Getting your clients ready for the next phase of recovery
Small business owners can take these key steps to avoid a bumpy landing when COVID-19 supports end. Brought to you by Intuit QuickBooks.
It’s been a year no one really expected: a pandemic shut the economy and the Australian government opened a tap of stimulus worth A$259 billion so far.
That government support has helped many small businesses hit hard by restrictions imposed to limit the spread of COVID-19.
It’s helped businesses pay employees, access capital via one-off payments, provided a loan guarantee scheme and allowed instant asset write-offs. Tax payment deferrals and temporary relief from insolvent trading regulations have also been useful.
The key now is how to ensure you stay on a firm financial footing after these benefits wind down.
To gain insight on how to do this, we spoke to Melbourne-based Accountancy Online director Kane Munro and Fusion Accountants’ Emma Fabbro in Adelaide.
Both have been busy supporting small business clients through this pandemic and highlight key steps small business owners can take to avoid a bumpy landing when government stimulus and tax deferrals end.
Have up-to-date financials
There has never been a more relevant time to have accurate and up-to-date financial information about your business.
“Keep an eagle eye on your balance sheet,” says Munro. “Look at your liabilities and when they are going to fall due and start to plan now. Give yourself time to prepare – there’s no guarantee business will snap back to normal as things re-open.”
“Give yourself time to prepare – there’s no guarantee business will snap back to normal as things re-open.”
“Understand your profitability and cash-flow position,” add Fabbro. “This will ensure you have an accurate view of where your business stands today and also if you need to look to approach a lender for short-term finance, when accurate financial reports will be necessary.”
Check your outgoings
Now is the time to cut back on all but essential spending – take time to dig into what’s going out of your business on a monthly basis. You might be surprised.
Says Fabbro: “Cash has always been king, but especially now. Small businesses need to have cash reserves to enable them to continue to pay business expenses after the stimulus measures stop.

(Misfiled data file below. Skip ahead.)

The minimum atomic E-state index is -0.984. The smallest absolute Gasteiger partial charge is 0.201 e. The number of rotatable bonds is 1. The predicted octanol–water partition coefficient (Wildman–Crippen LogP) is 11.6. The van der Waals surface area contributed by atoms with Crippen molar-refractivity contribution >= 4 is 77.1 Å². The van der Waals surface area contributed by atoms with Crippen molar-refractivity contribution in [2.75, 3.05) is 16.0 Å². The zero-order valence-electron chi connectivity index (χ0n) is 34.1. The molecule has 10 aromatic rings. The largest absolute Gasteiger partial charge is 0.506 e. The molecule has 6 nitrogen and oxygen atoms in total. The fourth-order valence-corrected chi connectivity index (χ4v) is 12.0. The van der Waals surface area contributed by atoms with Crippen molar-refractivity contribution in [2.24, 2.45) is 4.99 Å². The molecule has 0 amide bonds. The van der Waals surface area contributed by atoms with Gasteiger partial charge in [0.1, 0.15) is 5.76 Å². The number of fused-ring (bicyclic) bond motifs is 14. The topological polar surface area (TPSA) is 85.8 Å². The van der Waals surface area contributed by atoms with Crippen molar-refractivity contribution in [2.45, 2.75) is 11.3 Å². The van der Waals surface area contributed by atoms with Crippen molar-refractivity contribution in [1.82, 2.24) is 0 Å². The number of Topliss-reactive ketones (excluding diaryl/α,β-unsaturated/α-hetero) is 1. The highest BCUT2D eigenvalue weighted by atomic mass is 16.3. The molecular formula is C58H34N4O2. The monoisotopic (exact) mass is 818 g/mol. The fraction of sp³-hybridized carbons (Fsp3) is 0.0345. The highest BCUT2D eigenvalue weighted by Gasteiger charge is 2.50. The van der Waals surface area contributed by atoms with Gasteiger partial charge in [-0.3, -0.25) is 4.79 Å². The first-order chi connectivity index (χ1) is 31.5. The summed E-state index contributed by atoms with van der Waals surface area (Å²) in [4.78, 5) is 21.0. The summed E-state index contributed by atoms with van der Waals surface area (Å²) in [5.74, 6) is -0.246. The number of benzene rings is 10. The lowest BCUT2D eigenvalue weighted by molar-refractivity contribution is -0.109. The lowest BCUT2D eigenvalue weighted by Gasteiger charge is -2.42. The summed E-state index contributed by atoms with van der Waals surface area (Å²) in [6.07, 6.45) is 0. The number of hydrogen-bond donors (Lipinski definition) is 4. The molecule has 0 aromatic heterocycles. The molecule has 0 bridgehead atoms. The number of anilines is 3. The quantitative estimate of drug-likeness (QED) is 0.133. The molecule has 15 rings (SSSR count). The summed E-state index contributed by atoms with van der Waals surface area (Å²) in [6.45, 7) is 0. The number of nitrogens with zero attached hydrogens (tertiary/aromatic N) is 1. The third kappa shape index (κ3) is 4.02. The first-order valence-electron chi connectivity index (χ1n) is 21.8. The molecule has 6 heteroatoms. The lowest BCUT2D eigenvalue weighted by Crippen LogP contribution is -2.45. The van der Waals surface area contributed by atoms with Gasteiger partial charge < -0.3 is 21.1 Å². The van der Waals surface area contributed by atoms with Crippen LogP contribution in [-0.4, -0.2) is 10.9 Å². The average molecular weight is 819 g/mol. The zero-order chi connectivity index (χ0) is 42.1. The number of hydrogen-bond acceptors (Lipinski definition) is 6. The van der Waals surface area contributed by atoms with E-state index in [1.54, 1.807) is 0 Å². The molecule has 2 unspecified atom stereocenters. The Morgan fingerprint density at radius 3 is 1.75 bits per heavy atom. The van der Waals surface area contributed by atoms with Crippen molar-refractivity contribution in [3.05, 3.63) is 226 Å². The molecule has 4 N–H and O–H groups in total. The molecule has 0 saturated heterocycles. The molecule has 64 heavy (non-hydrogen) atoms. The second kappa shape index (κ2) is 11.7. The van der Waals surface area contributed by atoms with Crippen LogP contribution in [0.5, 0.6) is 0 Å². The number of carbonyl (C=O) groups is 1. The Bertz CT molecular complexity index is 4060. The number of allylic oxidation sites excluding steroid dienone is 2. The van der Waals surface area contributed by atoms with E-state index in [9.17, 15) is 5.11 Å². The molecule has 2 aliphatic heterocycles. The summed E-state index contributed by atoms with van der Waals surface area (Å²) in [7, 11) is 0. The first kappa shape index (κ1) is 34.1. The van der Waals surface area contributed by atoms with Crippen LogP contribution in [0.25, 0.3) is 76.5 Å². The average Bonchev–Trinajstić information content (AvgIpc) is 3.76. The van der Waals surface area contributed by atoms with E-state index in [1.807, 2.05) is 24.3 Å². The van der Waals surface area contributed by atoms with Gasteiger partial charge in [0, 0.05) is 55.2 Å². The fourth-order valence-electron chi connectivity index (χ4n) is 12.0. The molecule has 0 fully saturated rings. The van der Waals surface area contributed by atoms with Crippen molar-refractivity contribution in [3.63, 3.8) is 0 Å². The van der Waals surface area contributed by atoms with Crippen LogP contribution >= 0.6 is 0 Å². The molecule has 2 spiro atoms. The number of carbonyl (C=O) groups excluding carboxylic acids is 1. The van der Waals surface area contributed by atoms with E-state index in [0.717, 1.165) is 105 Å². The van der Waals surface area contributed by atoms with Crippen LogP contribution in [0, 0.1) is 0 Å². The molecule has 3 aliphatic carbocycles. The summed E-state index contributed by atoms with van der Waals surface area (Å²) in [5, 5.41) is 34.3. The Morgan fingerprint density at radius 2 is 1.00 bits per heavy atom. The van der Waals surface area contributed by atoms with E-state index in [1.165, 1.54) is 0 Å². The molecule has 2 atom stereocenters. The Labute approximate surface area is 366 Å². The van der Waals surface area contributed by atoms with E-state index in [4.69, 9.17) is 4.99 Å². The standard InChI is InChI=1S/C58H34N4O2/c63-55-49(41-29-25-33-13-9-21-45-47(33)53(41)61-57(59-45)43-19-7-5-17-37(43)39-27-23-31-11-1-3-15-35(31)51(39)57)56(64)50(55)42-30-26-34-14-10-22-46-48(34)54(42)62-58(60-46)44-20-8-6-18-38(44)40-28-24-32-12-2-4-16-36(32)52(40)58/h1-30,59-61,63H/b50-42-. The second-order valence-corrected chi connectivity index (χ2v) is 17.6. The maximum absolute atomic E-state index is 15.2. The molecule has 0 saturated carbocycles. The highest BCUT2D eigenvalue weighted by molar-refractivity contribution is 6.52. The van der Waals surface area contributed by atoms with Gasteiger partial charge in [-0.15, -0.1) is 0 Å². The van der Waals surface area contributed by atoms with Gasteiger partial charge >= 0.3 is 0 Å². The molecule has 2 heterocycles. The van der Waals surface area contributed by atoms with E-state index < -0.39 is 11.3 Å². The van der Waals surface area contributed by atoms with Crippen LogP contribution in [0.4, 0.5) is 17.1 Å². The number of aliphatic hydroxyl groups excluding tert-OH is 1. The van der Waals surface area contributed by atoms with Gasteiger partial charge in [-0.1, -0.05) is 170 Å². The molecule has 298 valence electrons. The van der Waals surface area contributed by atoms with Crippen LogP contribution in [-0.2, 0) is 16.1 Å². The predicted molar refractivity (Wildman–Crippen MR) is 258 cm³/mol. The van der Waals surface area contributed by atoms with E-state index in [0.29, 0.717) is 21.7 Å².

“Cash has always been king, but especially now.”
“Ideally, anything from three to 12 months’ cash reserves will allow businesses to trade at lower income levels while still meeting outgoings.
“Check your outgoings. Only spend money on what is absolutely necessary,” she adds.
“As a subscription-based society, it’s amazing how many small businesses are being charged monthly subscriptions they do not know about and no longer need.
“Review stock levels: can you hold less inventory or lower the cost of goods while still delivering the same service?”
Set money aside (if possible)
Munro is particularly concerned about those small businesses that have deferred payment of tax debts, rent or loan repayments. Each of these debts is still going to have to be paid once the deferral period ends and “that’s when it’s going to hurt,” he says.
Fabbro says the best way to ensure you don’t get into trouble after the stimulus ends is to try to run your business as if you never received these funds or had costs deferred. If it’s possible, put the money aside.
Payments are still going to have to be paid once the deferral ends. The slate won’t be wiped clean.
Look ahead and prepare for recovery
A recent Roy Morgan poll found that business confidence in Australia took a record plunge in mid-April but has been improving since then. Those in business have been feeling more positive about their ability to bounce back by next year.
Making sure your small business is fit to capitalise on the forecast uptick in consumer confidence and business activity means getting prepared.
It may also be helpful to take a step back and reassess your opportunities – how you can reposition your business to serve new markets with new services, or how you can offer existing services in new ways.
Find out more:
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